Manchester trio Delphic are back with their second album, Collections, and a full UK tour. Andy Welch talks to Richard, Matt and James about recording the album in Atlanta, touring and more.
By Andy Welch
When Delphic emerged towards the end of 2009, they were one of the most hyped bands in the country.
Their first wave of reviews were based on little more than a few recordings and the reputation of their live shows. But anyone doubting Delphic were worthy of the high praise, was quickly proved wrong when Acolyte was released.
A sophisticated album, which flawlessly fused electronic instruments and guitars, garnering many a comparison to New Order, was an undeniably impressive debut.
Three years on - most of which was spent touring the world - the Manchester trio started recording their follow-up album. Collections was released at the end of January, and immediately marked a change in direction for Matt Cocksedge, James Cook and Rick Boardman. (Drummer Dan Hadley 'joined' sometime after recording Acolyte, although he's not an official member.) The trio, spurred on by their love of the production found in modern hip hop, decided to decamp to the genre's spiritual home in Atlanta to work with producer Ben Allen.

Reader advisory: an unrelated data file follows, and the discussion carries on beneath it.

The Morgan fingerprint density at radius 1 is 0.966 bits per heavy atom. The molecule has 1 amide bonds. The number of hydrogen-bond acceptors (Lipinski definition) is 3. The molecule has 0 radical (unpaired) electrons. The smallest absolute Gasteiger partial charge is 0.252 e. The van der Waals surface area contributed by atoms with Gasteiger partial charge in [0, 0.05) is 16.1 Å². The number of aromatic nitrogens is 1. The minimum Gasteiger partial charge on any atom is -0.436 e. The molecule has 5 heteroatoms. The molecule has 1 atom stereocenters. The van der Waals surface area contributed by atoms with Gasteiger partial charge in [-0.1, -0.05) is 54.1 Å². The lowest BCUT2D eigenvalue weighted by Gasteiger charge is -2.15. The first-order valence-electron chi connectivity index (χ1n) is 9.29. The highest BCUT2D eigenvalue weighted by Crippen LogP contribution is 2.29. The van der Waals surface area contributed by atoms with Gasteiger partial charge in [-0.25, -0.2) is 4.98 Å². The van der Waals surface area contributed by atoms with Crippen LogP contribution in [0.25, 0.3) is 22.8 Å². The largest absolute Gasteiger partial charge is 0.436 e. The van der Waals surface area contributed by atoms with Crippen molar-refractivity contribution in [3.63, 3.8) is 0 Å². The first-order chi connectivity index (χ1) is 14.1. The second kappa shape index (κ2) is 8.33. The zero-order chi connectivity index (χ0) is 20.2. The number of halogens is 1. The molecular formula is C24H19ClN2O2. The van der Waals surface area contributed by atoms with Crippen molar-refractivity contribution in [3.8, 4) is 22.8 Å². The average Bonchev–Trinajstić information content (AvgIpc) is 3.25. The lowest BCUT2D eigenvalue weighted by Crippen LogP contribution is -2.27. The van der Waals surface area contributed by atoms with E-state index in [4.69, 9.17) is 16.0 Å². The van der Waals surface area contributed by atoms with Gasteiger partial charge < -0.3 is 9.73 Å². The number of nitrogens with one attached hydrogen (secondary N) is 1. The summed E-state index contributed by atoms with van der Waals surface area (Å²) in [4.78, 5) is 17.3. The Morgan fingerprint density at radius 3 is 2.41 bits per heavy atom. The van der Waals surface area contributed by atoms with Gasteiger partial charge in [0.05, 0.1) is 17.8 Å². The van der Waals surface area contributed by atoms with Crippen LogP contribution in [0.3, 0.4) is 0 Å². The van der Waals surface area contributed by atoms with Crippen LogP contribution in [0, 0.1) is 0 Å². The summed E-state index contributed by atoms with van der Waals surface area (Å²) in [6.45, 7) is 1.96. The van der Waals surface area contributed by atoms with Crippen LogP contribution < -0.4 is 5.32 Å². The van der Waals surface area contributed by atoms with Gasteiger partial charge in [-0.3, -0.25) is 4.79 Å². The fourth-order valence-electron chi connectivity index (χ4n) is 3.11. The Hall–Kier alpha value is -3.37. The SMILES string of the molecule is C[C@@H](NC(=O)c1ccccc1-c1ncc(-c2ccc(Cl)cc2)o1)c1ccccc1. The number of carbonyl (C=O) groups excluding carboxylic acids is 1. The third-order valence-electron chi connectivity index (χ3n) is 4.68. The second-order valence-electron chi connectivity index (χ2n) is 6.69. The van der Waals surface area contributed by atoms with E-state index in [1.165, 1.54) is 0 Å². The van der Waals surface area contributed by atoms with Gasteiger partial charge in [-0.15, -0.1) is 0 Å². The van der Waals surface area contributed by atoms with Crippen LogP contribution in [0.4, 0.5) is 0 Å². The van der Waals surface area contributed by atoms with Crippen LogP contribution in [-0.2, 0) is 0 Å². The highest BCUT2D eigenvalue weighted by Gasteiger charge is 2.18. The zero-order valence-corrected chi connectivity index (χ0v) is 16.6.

"We didn't go there just because it's where a lot of hip hop comes from," says the band's guitarist Cocksedge. "We wanted to work with Ben, because he's a master of these big fat beats that we wanted on the album - and he wouldn't come to England!"
That said, by the sounds of it Delphic got a lot out of the trip, managing to find time to act out their MTV fantasies, too.